Homemade Ice Cream

Use science know-how to create a tasty vanilla treat

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The Roman emperor, Nero, is credited as the first person to have a type of ice cream made for his meals. Snow was used to freeze fruit drinks that he enjoyed so much. In 1310, Marco Polo helped out as did King Charles I of France in 1640. The French served it in Philadelphia in 1782 to honor a new country: the USA! Dolly Madison served it in the White House in 1813. In 1846, Nancy Johnson invented the hand-crank ice cream freezer. Ice cream cones were first seen in 1904 at the Louisiana Purchase Exposition (better known as the St. Louis World’s Fair). The rest, of course, is history. The secret to making ice cream is to lower the freezing point of ice so it can freeze the cream. How? The scientific secret is plain old salt! Here’s a simple recipe you can follow right at home to make your own ice cream. Who needs Nero?

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Here's What You'll Need

  • Large, plastic container (or large coffee can) with a wide-mouth opening, gallon-sized (3.77 l)
  • 2, quart-sized (1 l), zipper-lock bags
  • 5 pounds (2.3 kg) crushed ice
  • 1 pound (453 g) rock salt
  • 1 pt (473 ml) half & half cream
  • Vanilla extract, small bottle,
  • 1 pound (453 g) granulated sugar
  • Measuring cups and spoons
  • Cloth towel (or winter gloves)

Let's Try It

  1. Fill the container about half-full with crushed ice. Add about 6 T of rock salt to the ice. Seal it and shake the ice and salt combo for about five minutes. You’ll need to wear your gloves when you’re handling the jar. If you’re curious as to why you should wear gloves, a thermometer in the ice will explain it. The salt and ice mixture gets down to about 14℉ (-10℃)!

  2. Mix the following ingredients in one of the zipper-lock bags:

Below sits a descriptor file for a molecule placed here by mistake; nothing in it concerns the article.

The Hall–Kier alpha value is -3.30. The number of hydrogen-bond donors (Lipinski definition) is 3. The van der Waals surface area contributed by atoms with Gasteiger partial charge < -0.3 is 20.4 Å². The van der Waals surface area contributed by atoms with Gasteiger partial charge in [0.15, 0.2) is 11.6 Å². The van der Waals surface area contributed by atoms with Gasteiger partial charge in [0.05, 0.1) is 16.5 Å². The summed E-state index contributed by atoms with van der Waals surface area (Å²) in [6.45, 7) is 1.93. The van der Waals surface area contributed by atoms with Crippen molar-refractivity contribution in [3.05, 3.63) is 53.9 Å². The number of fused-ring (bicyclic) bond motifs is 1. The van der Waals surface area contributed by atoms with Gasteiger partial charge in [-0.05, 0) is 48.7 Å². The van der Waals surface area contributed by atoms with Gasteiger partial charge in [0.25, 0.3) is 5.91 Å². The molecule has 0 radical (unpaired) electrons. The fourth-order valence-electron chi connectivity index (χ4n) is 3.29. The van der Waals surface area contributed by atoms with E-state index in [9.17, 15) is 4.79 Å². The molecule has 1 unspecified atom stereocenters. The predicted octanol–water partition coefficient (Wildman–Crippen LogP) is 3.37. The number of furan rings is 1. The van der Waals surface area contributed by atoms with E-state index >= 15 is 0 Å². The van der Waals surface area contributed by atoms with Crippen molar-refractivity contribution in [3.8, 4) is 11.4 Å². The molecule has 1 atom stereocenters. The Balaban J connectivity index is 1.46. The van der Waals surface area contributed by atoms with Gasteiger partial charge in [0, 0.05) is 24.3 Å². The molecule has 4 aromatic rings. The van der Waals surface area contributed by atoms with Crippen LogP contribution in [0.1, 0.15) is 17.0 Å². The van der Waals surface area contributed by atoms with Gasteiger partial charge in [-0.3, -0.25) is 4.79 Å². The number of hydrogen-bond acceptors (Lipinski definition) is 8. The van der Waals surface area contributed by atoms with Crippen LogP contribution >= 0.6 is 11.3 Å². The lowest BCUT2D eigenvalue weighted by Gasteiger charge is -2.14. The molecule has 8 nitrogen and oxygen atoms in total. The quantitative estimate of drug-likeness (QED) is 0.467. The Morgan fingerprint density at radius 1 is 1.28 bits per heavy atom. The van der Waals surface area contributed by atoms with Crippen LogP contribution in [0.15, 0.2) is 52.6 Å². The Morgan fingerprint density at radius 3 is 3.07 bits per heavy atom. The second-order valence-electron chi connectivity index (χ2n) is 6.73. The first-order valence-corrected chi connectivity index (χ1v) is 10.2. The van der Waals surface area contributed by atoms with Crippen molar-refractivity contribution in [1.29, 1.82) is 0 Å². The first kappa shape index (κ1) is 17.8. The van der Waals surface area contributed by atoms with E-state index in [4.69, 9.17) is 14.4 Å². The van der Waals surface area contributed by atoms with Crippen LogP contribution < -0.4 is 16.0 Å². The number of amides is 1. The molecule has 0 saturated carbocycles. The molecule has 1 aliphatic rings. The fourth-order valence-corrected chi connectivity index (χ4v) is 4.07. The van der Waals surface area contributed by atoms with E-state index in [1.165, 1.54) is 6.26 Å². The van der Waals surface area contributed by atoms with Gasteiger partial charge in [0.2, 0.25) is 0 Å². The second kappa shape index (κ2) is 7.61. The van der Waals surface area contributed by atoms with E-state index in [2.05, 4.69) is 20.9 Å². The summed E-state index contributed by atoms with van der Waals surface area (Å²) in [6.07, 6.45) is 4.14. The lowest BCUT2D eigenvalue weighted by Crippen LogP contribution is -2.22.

• ½ cup of half & half
    • 1 T granulated sugar
    • ½ tsp vanilla extract
  3. Push as much air out of the bag before sealing it tightly. Too much air left inside may pop the bag open during the shaking. Seal the first bag into the second bag by pushing out the air as well. By double-bagging, the risk of salt water and ice leaking into the ice cream mix is minimized. Place the two sealed bags into the ice and salt mixture. Close the container tightly.

    Wrap the container in the towel or put on your gloves. Shake, rock ’n roll, and mix that container! Your ice cream should be ready after about 15-20 minutes so pace your shaking energy. Maybe get some help with an offer to share a little of your creation.

  4. When your ice cream is as firm as you want it, remove the bags from the jar and rinse them off with cold water. You don’t want ice or salt water accidentally getting into your treat. Enjoy your creation right out of the bag. Store any leftovers – what are the chances?? – in a freezer. Start planning for your next batch and consider making new flavors, too. Maybe this is how Ben and Jerry got started.

How Does It Work

The same reason salt is used on icy roads and sidewalks in winter explains why salt is mixed with ice to make ice cream. Salt causes the ice to melt. When salt and ice mix, the freezing point of the ice is lowered and the freezing point reached depends on the amount of salt used. The more salt is added, the lower the temperature can get before the saltwater solution freezes. For example, water will normally freeze at 32℉ (0℃). A 10% salt solution freezes at 20℉ (-7℃) and a 20% solution freezes at 2℉ (-17℃). When salt is added to ice (or snow), some of the ice melts because the freezing point is lowered. Keep in mind, however, that heat must come from somewhere to melt the ice. The heat that causes melting comes from the surroundings and, in this case, it’s from the warmer cream mixture. By lowering the temperature at which ice freezes, you were able to create an environment in which the cream mixture could freeze at a temperature below 32℉ (0℃) and become ice cream. The shaking (or stirring in an ice cream maker) moves the warmer cream mixture from the inside to the outside of the bag so it can freeze evenly. That way you make a smoother product. It also adds air to the final product so it’s fluffed up a little bit. Yum!

By the way, The Louisiana Purchase Exposition, better known as the St. Louis World’s Fair, was an international exposition held in St. Louis, Missouri, in 1904. An ice cream vendor working there ran out of dishes to serve his product. He improvised a solution by rolling up some thin waffles to make a cone-shaped carrier for the ice cream. Voilá! It has been that way ever since and explains why today’s ice cream cones are made to look like waffles.

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